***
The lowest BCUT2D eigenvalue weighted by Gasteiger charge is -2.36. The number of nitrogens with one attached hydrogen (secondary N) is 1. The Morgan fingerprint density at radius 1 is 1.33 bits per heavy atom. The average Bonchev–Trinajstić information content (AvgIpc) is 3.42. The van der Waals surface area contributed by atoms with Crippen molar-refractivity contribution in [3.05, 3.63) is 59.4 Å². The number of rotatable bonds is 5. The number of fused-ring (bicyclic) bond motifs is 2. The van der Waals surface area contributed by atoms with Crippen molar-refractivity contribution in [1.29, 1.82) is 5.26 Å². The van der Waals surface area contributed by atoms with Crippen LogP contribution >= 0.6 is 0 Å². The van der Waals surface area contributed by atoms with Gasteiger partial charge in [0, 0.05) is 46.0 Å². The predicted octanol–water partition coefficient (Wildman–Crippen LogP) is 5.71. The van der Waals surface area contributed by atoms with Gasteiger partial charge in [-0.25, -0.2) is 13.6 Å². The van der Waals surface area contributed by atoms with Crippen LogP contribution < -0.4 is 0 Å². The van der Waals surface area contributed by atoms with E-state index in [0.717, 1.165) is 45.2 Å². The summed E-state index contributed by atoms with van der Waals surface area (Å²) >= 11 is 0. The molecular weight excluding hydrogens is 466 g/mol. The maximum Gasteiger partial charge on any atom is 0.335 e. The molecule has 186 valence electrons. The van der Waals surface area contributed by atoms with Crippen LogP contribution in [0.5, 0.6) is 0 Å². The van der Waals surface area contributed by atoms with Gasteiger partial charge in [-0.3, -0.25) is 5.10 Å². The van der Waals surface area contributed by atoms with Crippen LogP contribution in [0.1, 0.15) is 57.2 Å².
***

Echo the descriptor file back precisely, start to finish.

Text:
The lowest BCUT2D eigenvalue weighted by Gasteiger charge is -2.36. The number of nitrogens with one attached hydrogen (secondary N) is 1. The Morgan fingerprint density at radius 1 is 1.33 bits per heavy atom. The average Bonchev–Trinajstić information content (AvgIpc) is 3.42. The van der Waals surface area contributed by atoms with Crippen molar-refractivity contribution in [3.05, 3.63) is 59.4 Å². The number of rotatable bonds is 5. The number of fused-ring (bicyclic) bond motifs is 2. The van der Waals surface area contributed by atoms with Crippen molar-refractivity contribution in [1.29, 1.82) is 5.26 Å². The van der Waals surface area contributed by atoms with Crippen LogP contribution >= 0.6 is 0 Å². The van der Waals surface area contributed by atoms with Gasteiger partial charge in [0, 0.05) is 46.0 Å². The predicted octanol–water partition coefficient (Wildman–Crippen LogP) is 5.71. The van der Waals surface area contributed by atoms with Gasteiger partial charge in [-0.25, -0.2) is 13.6 Å². The van der Waals surface area contributed by atoms with Crippen LogP contribution < -0.4 is 0 Å². The van der Waals surface area contributed by atoms with E-state index in [0.717, 1.165) is 45.2 Å². The summed E-state index contributed by atoms with van der Waals surface area (Å²) >= 11 is 0. The molecular weight excluding hydrogens is 466 g/mol. The maximum Gasteiger partial charge on any atom is 0.335 e. The molecule has 186 valence electrons. The van der Waals surface area contributed by atoms with Crippen LogP contribution in [0.5, 0.6) is 0 Å². The van der Waals surface area contributed by atoms with Gasteiger partial charge in [-0.3, -0.25) is 5.10 Å². The van der Waals surface area contributed by atoms with Crippen LogP contribution in [0.1, 0.15) is 57.2 Å².